• 1. Authors:Mary Vargo, MDAffiliations:From the Department of PhysicalMedicine and Rehabilitation,MetroHealth RehabilitationInstitute of Ohio, Case Western INVITED REVIEWReserve University, Cleveland.Correspondence:All correspondence and requests forreprints should be addressed to: Brain Tumor RehabilitationMary Vargo, MD, Case Western ReserveUniversity, Department of PhysicalMedicine and Rehabilitation, ABSTRACTMetroHealth Medical Center, 2500MetroHealth Drive, 1st Floor Hamann Vargo M: Brain tumor rehabilitation. Am J Phys Med Rehabil 2011;Building, Cleveland, OH 44109. 90(suppl):S50YS62.Disclosures: Brain and other central nervous system tumors have a very high likelihood ofFinancial disclosure statements have producing long-term disabling effects owing to the tumor itself and the effects ofbeen obtained, and no conflicts of treatment, including surgical complications, neurotoxic effects of radiation, andinterest have been reported by the debility caused by chemotherapy. Even benign or low-grade brain tumors canauthors or by any individuals in controlof the content of this article. cause significant disability. Brain tumors occur over the life span, showing pro- gressively higher incidence with advancing age. The common types of primary0894-9115/11/9005(Suppl)-0S50/0 brain tumor differ between pediatric and adult age groups. Evidence for effec-American Journal of PhysicalMedicine & Rehabilitation tiveness of rehabilitation is favorable. Brain tumor patients treated in acute reha-Copyright * 2011 by Lippincott bilitation settings improve comparably with individuals with stroke or traumaticWilliams & Wilkins brain injury. Although patients with primary brain tumors have been better studied than those with metastatic disease, significant gains with inpatient rehabilitationDOI: 10.1097/PHM.0b013e31820be31f have been reported in the latter group also. Outpatient programs to address cognitive deficits in brain tumor survivors, including cognitive therapy and pharma- cologic strategies, have found benefit. While the patient is receiving rehabilitation care, physiatrists, in interdisciplinary collaboration with the pertinent oncology- related services, assist with managing symptoms including fatigue, headache, and sleep disturbance and medical complications including depression, seizures, and thromboembolic disease. Better methods are needed to identify patients for rehabilitation services when appropriate over the course of the disease process. Key Words: Cancer Rehabilitation, Brain Tumors, Central Nervous System Tumors, Treatment, Cognitive Therapy, Collaboration A lthough comprising just 1.4% of all malignancies, brain and other nervous system tumors are of core importance in cancer rehabilitation because of their extremely high rate of disabling sequelae.1 Nervous system neoplasms are histologically diverse and include both malignant and benign diagnoses. Malignant brain lesions may be primary or metastatic. Survivorship varies among brain neoplasm subtypes. In general, for malignant brain tumor, although 5-yr survivorship has improved, it remains modest (33.9% for all ages and 71.4% for children, 1988Y2005).2 For benign brain tumor, survivor- ship is much better. However, some benign etiologies may be difficult to fully resect (e.g., craniopharyngiomas), are prone to recur (e.g., nerve sheath tumors), or may develop anaplastic features (e.g., a small percentage of meningiomas orS50 Am. J. Phys. Med. Rehabil. & Vol. 90, No. 5 (Suppl), May 2011 Copyright © 2011 Lippincott Williams & Wilkins. Unauthorized reproduction of this article is prohibited.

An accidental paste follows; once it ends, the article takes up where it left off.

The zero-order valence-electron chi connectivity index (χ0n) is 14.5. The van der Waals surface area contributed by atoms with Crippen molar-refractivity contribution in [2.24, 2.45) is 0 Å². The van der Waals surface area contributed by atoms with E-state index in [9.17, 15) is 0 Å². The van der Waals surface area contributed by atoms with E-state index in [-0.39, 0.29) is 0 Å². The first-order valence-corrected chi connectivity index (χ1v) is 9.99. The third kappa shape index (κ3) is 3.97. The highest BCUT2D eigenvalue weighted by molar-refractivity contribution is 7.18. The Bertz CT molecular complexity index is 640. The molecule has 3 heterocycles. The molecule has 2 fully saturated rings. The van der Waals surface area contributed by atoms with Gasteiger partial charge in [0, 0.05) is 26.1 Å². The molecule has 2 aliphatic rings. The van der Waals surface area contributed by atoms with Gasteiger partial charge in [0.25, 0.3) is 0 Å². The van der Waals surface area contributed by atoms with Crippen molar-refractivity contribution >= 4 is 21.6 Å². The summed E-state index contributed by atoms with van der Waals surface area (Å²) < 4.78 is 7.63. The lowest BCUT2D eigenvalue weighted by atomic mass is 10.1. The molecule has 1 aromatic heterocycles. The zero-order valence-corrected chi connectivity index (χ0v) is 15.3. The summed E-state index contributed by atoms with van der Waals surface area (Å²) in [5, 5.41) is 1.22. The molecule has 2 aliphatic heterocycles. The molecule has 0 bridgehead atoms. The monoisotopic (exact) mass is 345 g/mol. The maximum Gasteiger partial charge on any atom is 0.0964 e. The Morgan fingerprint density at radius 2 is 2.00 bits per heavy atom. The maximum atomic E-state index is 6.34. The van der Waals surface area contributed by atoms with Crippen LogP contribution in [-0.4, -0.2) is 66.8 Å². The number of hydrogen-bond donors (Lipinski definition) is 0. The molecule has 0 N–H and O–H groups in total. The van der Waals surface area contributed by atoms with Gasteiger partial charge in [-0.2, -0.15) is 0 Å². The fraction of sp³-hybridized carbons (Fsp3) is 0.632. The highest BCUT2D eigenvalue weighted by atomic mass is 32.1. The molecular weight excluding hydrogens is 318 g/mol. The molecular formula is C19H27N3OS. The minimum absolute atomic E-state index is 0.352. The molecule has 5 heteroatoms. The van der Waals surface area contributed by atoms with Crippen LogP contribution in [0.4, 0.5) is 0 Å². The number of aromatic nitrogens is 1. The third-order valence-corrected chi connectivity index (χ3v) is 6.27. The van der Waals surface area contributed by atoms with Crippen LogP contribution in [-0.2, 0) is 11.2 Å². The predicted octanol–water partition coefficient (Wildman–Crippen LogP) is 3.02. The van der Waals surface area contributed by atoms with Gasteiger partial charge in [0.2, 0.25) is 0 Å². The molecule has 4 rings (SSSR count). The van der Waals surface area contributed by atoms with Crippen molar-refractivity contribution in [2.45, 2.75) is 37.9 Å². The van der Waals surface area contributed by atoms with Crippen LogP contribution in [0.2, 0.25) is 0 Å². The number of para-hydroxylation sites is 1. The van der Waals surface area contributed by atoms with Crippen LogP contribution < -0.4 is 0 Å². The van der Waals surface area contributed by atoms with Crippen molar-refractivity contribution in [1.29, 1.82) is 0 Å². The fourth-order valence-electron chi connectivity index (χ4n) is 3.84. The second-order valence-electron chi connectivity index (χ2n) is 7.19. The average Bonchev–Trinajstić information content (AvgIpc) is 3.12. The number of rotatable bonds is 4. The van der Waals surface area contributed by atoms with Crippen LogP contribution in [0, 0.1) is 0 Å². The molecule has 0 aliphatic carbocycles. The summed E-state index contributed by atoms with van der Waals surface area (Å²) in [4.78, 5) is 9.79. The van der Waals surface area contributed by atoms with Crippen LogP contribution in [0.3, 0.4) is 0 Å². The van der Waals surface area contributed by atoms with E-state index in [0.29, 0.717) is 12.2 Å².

• 2. ependymomas). Therefore, even for an individ- nant brain tumor (29.5/100,000) and 267,000 hadual with a benign etiology of tumor, the disease a history of benign brain tumor (97.5/100,000);trajectory can have a protracted and challenging the remaining individuals had tumors of uncertaincourse. behavior.3 Among PBT diagnoses, the type of tumor pres- ent varies with age. Embryonal/neuroectodermalBRAIN TUMOR INCIDENCE tumors and pilocytic astrocytomas are most com-AND PREVALENCE mon in childhood, and meningioma and malignant In 2008, there were an estimated 52,236 gliomas are the most common etiologies amongnew primary brain tumor (PBT) diagnoses in the adults (Table 1).7,8 Among PBT cases, meningiomasUnited States, with 22,000 being malignant (rate, comprise 32% of cases; and malignant gliomas, 39%6/100,000 for malignant tumor and 9/100,000 for of cases. Eighty-one percent of all malignant PBTsbenign tumor). Overall incidence is slightly greater are malignant gliomas.in women than in men (17.2 vs. 15.8/100,000); Children are more likely to have posterior fossahowever, malignant PBT occurs more often in men tumors than adults are, with the cerebellum beingthan in women (7.6 vs. 5.4/100,000).3 The inci- the most common location in children youngerdence of malignant PBT increases with age, and than 10 yrs and brainstem nearly as common asin adults, survival decreases with more advanced cerebral location.5 In adults, frontal (25%), tem-age at diagnosis.3 Median age at diagnosis of PBT poral (20.1%), parietal (14.6%), and overlappingis 56 yrs.3 However, it should also be noted that regions (19.8%) are the most common locations.4brain tumor is the second most common childhood In terms of impact of brain tumor on rehabil-malignancy and the most common childhood solid itation systems, relative to other brain rehabilita-tumor,4 with 3,750 cases (includes malignant and tion diagnoses, such as traumatic brain injurybenign)5 among individuals younger than 20 yrs (TBI) or stroke, little published data are avail-in the United States. Thirteen percent of all pri- able. It has been estimated that on a yearly basis,mary brain cancers present in individuals younger 80,000Y90,000 of an estimated 1.4 million survi-than 20 yrs.3 The incidence of PBT is highest in vors of TBI will incur significant disability or re-whites, followed by Hispanics and African Americans quire increased medical care.9,10 Regarding stroke,(16.8, 15.4, and 13/100,000, respectively). The in- in 2005, there were an estimated 892,300 acutecidence of metastatic brain tumor is less clear, with hospitalizations for cerebrovascular disease and,estimates ranging up to ten times greater than among Medicare recipients, 85,516 inpatient reha-that of PBT.6 bilitation admissions.11 Although incidence data Regarding prevalence, in 2000, there were an are available, the likelihood of brain tumor patientsestimated 359,000 people (131/100,000) living with needing and receiving rehabilitation services, asa history of brain tumor, including at least 26,000 compared with patients with brain injury or stroke,children. Of those, 81,000 had a history of malig- is not known. However, some data are available TABLE 1 Brain tumor incidence in various age groups Most Common Brain Tumor Second Most Common Brain Tumor Age, yrs (Incidence per 100,000) (Incidence per 100,000) 0Y4 Embryonal/PNET/medulloblastoma (1.06) Pilocytic astrocytoma (0.99) 5Y9 Pilocytic astrocytoma (1.01) Embryonal/PNET/medulloblastoma (0.73) 10Y14 Pilocytic astrocytoma (0.83) Malignant glioma (0.44) 15Y19 Pilocytic astrocytoma (0.63) Pituitary adenoma (0.6) 20Y34 Pituitary adenoma (1.16) Meningioma (0.91) 35Y44 Meningioma (3.32) Pituitary adenoma(1.56) 45Y54 Meningioma (6.87) Glioblastoma (3.70) 55Y64 Meningioma (10.91) Glioblastoma (8.09) 65Y74 Meningioma (17.61) Glioblastoma (12.47) 75Y84 Meningioma (24.42) Glioblastoma (14.13) Q85 Meningioma (29.53) Glioblastoma (7.63) Data from American Brain Tumor Association Facts and Figures 2009 (www.abta.org). PNET indicates primitive neuroectodermal tumor.www.ajpmr.com Brain Tumor Rehabilitation S51 Copyright © 2011 Lippincott Williams & Wilkins. Unauthorized reproduction of this article is prohibited.